Taking the inner product of (4.1) with $𝒖^-𝒘^$ and integrating by parts, we obtain

$α⁢∥𝒖^-𝒘^∥L2⁢(ℱ)2+4⁢∥𝑫⁢(𝒖^-𝒘^)∥L2⁢(ℱ)2⩽1α⁢e-2⁢α⁢T⁢∥𝒖⁢(T)∥L2⁢(ℱ)2.$

Since $(𝒗^,q^)$ satisfies (2.1)–(2.2), the couple $(𝒗^-𝒘^,q^-r^)$ is solution of the system

$α⁢(v^-𝒘^)-𝐝𝐢𝐯⁡𝝈⁢((𝒗^-𝒘^),(q^-r^))=$$in⁢ℱ,$
$div⁡(𝒗^-𝒘^)=0$$in⁢ℱ,$
$(𝒗^-𝒘^)=𝒗^$$on⁢∂⁡𝒮,$
$(𝒗^-𝒘^)=$$on⁢∂⁡Ω.$

Taking the inner product of (4.3) with $(𝒗^-𝒘^)$ and integrating by parts, it follows

$0=∫ℱα⁢|𝒗^-𝒘^|2+2⁢|𝑫⁢(𝒗^-𝒘^)|2⁢d⁢𝒙-∫∂⁡𝒮𝝈⁢((𝒗^-𝒘^),(q^-r^))⁢n⋅𝒗^⁢𝑑𝜸.$

Taking the inner product of (4.3) with $𝒗^$, taking the inner product of (2.1) with $(𝒗^-𝒘^)$ and integrating by parts yield

$0=-∫∂⁡ℱ𝝈⁢((𝒗^-𝒘^),(q^-r^))⁢𝒏⋅𝒗^⁢𝑑𝜸+∫∂⁡ℱ𝝈⁢(𝒗^,q^)⁢𝒏⋅(𝒗^-𝒘^)⁢𝑑𝜸.$

The above relation implies

$0=-∫∂⁡Ω𝝈⁢((𝒗^-𝒘^),(q^-r^))⁢𝒏⋅𝒗^⁢𝑑𝜸-∫∂⁡𝒮𝝈⁢((𝒗^-𝒘^),(q^-r^))⁢𝒏⋅𝒗^⁢𝑑𝜸+∫∂⁡𝒮𝝈⁢(𝒗^,q^)⁢𝒏⋅𝒗^⁢𝑑𝜸.$

Taking the inner product of (2.1) with $𝒗^$ and integrating by parts on $𝒮$, we obtain

$∫𝒮α⁢|𝒗^|2+2⁢|𝑫⁢(𝒗^)|2⁢d⁢𝒙+∫∂⁡𝒮𝝈⁢(𝒗^,q^)⁢𝒏⋅𝒗^⁢𝑑𝜸=0.$

Combining (4.4), (4.5) and (4.6), we deduce

$-∫∂⁡Ω𝝈⁢((𝒗^-𝒘^),(q^-r^))⁢𝒏⋅𝒗^⁢𝑑𝜸=∫ℱα⁢|𝒗^-𝒘^|2+2⁢|𝑫⁢(𝒗^-𝒘^)|2⁢d⁢𝒙+∫𝒮α⁢|𝒗^|2+2⁢|𝑫⁢(𝒗^)|2⁢d⁢𝒙.$

We are now in a position to deal with $Eα$ defined by (2.7). First we rewrite it as

$Eα=∫∂⁡Ω(𝒗^⋅𝝈⁢(𝒖^,p^)⁢𝒏-𝒖^⋅𝝈⁢(𝒗^,q^)⁢𝒏)⁢𝑑𝜸=∫∂⁡Ω𝒇^⋅(𝝈⁢(𝒖^,p^)⁢𝒏-𝝈⁢(𝒗^,q^)⁢𝒏)⁢𝑑𝜸.$

We can split $Eα$ into two parts:

$Eα=∫∂⁡Ω𝒇^⋅(𝝈⁢(𝒘^,r^)⁢𝒏-𝝈⁢(𝒗^,q^)⁢𝒏)⁢𝑑𝜸+∫∂⁡Ω𝒇^⋅(𝝈⁢(𝒖^,p^)⁢𝒏-𝝈⁢(𝒘^,r^)⁢𝒏)⁢𝑑𝜸.$

The second term on the right-hand side of the above relation can be estimated by using (3.1):

$|∫∂⁡Ω𝒇^⋅(𝝈(𝒖^,p^)𝒏-𝝈(𝒘^,r^)𝒏)d𝜸|⩽C∥𝒗^∥H1⁢(Ω)(∥𝑫(𝒖^-𝒘^)∥L2⁢(ℱ)+∥𝐝𝐢𝐯𝝈(𝒖^-𝒘^,p^-r^)∥L2⁢(ℱ))$

and combining the above estimate with (4.1), we obtain

$|∫∂⁡Ω𝒇^⋅(𝝈(𝒖^,p^)𝒏-𝝈(𝒘^,r^)𝒏)d𝜸|⩽C∥𝒗^∥H1⁢(Ω)(∥𝑫(𝒖^-𝒘^)∥L2⁢(ℱ)+α∥𝒖^-𝒘^∥L2⁢(ℱ)+∥e-α⁢T𝒖(T)∥L2⁢(ℱ)).$

Gathering the above inequality, (4.2) and Lemma 3.3, we finally deduce that, for $α⩾1$,

$|∫∂⁡Ω𝒇^⋅(𝝈(𝒖^,p^)𝒏-𝝈(𝒘^,r^)𝒏)d𝜸|⩽Cα2e-α⁢T∥𝒗^∥H1⁢(Ω)2.$

To estimate the first term on the right-hand side of (4.8), we use (4.7), (4.4) and (3.2)

$∫ℱα⁢|𝒗^-𝒘^|2+2⁢|𝑫⁢(𝒗^-𝒘^)|2⁢d⁢𝒙=∫∂⁡𝒮𝝈⁢((𝒗^-𝒘^),(q^-r^))⁢n⋅𝒗^⁢𝑑𝜸$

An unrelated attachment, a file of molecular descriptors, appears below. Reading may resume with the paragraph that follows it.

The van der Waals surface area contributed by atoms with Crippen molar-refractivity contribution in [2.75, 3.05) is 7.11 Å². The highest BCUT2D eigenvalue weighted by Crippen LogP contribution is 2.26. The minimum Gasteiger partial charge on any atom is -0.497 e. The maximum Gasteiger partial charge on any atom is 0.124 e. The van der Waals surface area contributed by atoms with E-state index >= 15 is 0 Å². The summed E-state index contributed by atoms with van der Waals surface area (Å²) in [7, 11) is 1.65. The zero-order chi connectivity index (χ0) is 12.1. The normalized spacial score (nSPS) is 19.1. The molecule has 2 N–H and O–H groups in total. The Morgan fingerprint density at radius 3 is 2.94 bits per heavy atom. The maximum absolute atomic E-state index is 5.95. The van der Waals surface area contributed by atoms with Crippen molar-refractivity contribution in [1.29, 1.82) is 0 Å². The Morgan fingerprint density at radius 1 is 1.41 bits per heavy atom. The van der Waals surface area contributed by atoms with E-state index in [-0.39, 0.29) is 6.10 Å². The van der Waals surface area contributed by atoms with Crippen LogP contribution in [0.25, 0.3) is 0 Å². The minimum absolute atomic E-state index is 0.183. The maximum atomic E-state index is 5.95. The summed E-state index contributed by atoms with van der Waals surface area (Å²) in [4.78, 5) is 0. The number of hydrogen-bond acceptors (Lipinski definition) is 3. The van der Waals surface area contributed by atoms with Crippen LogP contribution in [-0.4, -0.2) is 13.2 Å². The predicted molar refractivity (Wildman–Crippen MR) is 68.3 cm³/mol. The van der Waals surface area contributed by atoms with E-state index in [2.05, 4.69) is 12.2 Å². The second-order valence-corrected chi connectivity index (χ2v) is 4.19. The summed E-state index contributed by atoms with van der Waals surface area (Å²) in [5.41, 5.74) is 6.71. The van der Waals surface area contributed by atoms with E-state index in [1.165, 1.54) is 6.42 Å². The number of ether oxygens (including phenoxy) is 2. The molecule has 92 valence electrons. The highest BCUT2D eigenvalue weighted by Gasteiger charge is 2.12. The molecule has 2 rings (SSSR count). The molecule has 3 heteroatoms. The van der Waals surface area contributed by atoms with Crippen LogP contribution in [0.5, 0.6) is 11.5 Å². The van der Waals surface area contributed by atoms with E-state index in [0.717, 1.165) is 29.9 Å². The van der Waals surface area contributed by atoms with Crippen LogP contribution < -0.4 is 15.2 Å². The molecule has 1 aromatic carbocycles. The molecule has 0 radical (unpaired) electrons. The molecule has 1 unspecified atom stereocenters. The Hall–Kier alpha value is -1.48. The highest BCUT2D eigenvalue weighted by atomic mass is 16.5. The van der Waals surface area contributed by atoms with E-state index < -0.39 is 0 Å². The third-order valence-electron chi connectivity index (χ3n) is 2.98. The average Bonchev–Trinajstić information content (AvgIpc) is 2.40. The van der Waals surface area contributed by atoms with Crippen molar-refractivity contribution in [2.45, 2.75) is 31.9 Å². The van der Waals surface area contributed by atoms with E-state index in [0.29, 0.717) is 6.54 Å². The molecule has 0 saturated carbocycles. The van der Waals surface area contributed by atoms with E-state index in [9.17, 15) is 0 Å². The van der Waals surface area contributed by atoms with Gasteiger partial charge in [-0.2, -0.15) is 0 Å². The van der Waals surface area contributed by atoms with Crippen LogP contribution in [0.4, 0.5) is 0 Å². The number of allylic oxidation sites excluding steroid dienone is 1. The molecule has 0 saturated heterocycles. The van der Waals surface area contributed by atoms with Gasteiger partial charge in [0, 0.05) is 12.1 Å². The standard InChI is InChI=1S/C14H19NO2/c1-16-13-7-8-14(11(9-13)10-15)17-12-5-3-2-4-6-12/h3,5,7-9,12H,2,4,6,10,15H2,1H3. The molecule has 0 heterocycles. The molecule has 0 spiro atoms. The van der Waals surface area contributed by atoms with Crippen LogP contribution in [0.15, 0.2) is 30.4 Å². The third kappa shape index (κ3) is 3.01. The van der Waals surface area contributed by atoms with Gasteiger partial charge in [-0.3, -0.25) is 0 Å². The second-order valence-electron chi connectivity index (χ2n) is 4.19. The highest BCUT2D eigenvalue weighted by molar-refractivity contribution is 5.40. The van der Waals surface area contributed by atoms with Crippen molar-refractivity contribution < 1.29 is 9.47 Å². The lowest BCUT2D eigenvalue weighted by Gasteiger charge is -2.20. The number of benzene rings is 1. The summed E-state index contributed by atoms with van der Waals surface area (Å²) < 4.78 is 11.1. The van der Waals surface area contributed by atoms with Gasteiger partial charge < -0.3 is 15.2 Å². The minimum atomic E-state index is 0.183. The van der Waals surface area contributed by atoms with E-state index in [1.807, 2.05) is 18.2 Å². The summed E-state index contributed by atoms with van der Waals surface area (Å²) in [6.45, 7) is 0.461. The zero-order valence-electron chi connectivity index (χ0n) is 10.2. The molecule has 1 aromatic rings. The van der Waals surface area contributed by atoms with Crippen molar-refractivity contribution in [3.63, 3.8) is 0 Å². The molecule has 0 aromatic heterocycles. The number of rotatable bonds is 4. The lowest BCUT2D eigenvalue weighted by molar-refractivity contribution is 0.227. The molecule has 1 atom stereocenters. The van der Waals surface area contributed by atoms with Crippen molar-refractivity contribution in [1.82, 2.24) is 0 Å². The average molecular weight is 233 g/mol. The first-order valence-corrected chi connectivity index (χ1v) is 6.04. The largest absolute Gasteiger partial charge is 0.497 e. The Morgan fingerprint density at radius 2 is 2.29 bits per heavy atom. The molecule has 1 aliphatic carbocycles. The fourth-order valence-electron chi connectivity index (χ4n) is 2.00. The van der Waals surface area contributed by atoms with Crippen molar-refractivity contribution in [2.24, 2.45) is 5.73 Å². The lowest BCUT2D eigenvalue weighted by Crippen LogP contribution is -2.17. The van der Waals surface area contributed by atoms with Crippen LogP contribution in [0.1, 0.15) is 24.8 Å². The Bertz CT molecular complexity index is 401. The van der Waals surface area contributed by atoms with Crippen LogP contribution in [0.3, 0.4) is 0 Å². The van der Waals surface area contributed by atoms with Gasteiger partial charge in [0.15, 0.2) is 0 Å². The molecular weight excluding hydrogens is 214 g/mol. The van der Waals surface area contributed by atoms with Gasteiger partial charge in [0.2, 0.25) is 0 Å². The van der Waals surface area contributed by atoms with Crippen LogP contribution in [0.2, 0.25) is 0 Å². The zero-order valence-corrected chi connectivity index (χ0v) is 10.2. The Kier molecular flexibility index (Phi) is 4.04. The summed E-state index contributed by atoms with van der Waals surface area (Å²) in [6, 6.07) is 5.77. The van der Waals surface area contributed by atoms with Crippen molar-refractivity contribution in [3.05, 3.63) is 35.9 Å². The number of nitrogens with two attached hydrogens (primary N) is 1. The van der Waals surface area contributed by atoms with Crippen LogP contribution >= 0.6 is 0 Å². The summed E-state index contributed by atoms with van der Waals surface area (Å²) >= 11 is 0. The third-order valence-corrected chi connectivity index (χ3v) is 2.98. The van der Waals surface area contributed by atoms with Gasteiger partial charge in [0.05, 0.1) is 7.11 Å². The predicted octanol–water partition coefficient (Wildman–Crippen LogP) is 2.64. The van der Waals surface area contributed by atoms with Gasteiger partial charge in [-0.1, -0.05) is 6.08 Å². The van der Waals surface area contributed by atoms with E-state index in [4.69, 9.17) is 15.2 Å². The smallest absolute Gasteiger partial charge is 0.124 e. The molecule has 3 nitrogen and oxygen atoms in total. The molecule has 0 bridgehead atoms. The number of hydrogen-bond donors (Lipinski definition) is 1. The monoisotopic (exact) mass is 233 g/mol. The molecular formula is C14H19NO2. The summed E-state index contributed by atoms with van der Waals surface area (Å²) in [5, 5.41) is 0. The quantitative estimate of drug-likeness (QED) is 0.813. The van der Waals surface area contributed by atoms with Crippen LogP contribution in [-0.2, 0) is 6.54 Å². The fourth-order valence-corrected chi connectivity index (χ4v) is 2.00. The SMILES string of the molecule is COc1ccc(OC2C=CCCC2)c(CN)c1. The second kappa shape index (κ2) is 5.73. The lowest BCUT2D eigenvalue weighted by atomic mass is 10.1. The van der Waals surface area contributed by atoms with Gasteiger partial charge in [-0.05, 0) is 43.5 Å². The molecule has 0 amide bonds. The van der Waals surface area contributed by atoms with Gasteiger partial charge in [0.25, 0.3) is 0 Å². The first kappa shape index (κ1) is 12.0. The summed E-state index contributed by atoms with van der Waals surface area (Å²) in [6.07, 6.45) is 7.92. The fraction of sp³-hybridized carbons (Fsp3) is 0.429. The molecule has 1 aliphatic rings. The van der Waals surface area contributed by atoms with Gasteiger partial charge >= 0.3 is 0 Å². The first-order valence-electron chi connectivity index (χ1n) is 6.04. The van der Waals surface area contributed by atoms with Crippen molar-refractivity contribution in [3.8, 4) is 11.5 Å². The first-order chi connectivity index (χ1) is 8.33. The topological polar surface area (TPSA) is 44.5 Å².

$⩽C⁢∥𝒗^∥H1⁢(S)⁢(∥𝑫⁢(𝒗^-𝒘^)∥L2⁢(ℱ)+∥𝐝𝐢𝐯⁡𝝈⁢((𝒗^-𝒘^),(q^-r^))∥L2⁢(ℱ)).$

Therefore, using (4.3) we deduce that, for $α⩾1$,

$∫ℱα⁢|𝒗^-𝒘^|2+2⁢|𝑫⁢(𝒗^-𝒘^)|2⁢d⁢𝒙⩽C⁢(α+1)⁢(∫𝒮|𝒗^|2+2⁢|𝑫⁢(𝒗^)|2⁢d⁢𝒙).$

We conclude from (4.8), (4.9), (4.7) and (4.10) the relation (2.8).

## 5 Proof of Corollary 2.2

The aim of this section is to prove Corollary 2.2, and in particular to construct a family $(𝒗^,q^)$ depending on $α>0$ allowing to recover the support function $hS$ defined by (2.9).

The proof is similar to the one in [22] or in [25], but we include here the proof for completeness.

We set

$𝒗^⁢(𝒙):=ℓ⁢eα⁢𝜿⋅𝒙,q^⁢(𝒙)=0,𝒙∈ℝ3,$

with

$ℓ,𝜿∈𝕊2,ℓ⋅𝜿=0.$

We can check that

$Δ⁢𝒗^⁢(𝒙)=α⁢𝒗^⁢(𝒙),div⁡𝒗^=0,$

so that $(𝒗^,q^)$ is a solution of (2.1), (2.2).

In order to estimate $Eα$, we first recall the following proposition (see [22, Proposition 3.2]).

Assume G is an open subset of $R3$. If $∂⁡G$ is of class $C2$, then for any $𝛋∈S2$, there exist constants $M=M𝛋>0$, $ε=ε𝛋>0$ and $p=p𝛋∈[0,1]$ such that

$μ2⁢({𝒙∈G:𝒙⋅𝜿=hG⁢(𝜿)-r})⩾M⁢rp for all ⁢r∈(0,ε),$

where $μ2$ denotes the Lebesgue measure of $R2$.

As can be seen in the remaining part of the proof, we only need relation (5.2), and thus the corollary is valid for “regular sets” in this sense (see [22] for more details about this notion). Let us introduce the following notation:

$G𝜿⁢(δ):={𝒙∈G:hG⁢(𝜿)-δ<𝒙⋅𝜿⩽hG⁢(𝜿)}.$

Now we are in a position to prove Corollary 2.2. First, it is straightforward from the definition of the support function (recalled in (2.9)) that

$∫𝒮e2⁢α⁢𝜿⋅𝒙⁢𝑑𝒙⩽μ3⁢(𝒮)⁢e2⁢α⁢h𝒮⁢(𝜿),$

where $μ3$ is the Lebesgue measure in $ℝ3$. Second,

$∫𝒮e2⁢α⁢(𝜿⋅𝒙-h𝒮⁢(𝜿))⁢𝑑𝒙⩾∫𝒮𝜿⁢(δ)e2⁢α⁢(𝜿⋅𝒙-h𝒮⁢(𝜿))⁢𝑑𝒙=∫0δ∫{𝒙∈𝒮:𝜿⋅𝒙-h𝒮⁢(𝜿)=-r}e2⁢α⁢(𝜿⋅𝒙-h𝒮⁢(𝜿))⁢𝑑𝒙⁢𝑑r=∫0δμ2⁢({𝒙∈𝒮:𝜿⋅𝒙-h𝒮⁢(𝜿)=-r})⁢e-2⁢α⁢r⁢𝑑r⩾M⁢∫0δrp⁢e-2⁢α⁢r⁢𝑑r⩾M⁢e-2⁢α⁢δ⁢δp+1p+1.$

Then, if we take $δ=α-1/2$, we obtain

$∫𝒮e2⁢α⁢𝜿⋅𝒙⁢𝑑𝒙⩾C2⁢(𝒮,𝜿)⁢e2⁢α⁢h𝒮⁢(𝜿)⁢1α(p+1)/2.$

Setting $β=p+12∈[0,1]$, we deduce

$C2⁢1αβ⁢e2⁢α⁢h𝒮⁢(𝜿)⩽∫𝒮e2⁢α⁢𝜿⋅𝒙⁢𝑑𝒙⩽C1⁢e2⁢α⁢h𝒮⁢(𝜿).$

Using (5.1), we can check that

$∫𝒮|𝒗^|2⁢𝑑𝒙=∫𝒮e2⁢α⁢𝜿⋅𝒙⁢𝑑𝒙 and ∫𝒮|𝑫⁢(𝒗^)|2⁢𝑑𝒙=α⁢|ℓ⊗𝜿+𝜿⊗ℓ2|2⁢∫𝒮e2⁢α⁢𝜿⋅𝒙⁢𝑑𝒙.$

We can also see that

$∥𝒗^∥H1⁢(Ω)2⩽C⁢(1+α)⁢e2⁢α⁢hΩ⁢(𝜿),$

where $C=C⁢(Ω)$ is a positive constant. Therefore, from (5.3), (5.4) and (5.5), (2.8) we obtain

$C⁢α(1-β)⁢e2⁢α⁢h𝒮⁢(𝜿)-C⁢α2⁢e-α⁢T⁢(α+1)⁢e2⁢α⁢hΩ⁢(𝜿)⩽Eα⩽C⁢(α+1)2⁢e2⁢α⁢h𝒮⁢(𝜿)+C⁢α2⁢e-α⁢T⁢(α+1)⁢e2⁢α⁢hΩ⁢(𝜿).$

Since

$α(β+1)⁢(α+1)⁢e-α⁢T⁢e2⁢α⁢hΩ⁢(𝜿)⁢e-2⁢α⁢h𝒮⁢(𝜿)→0$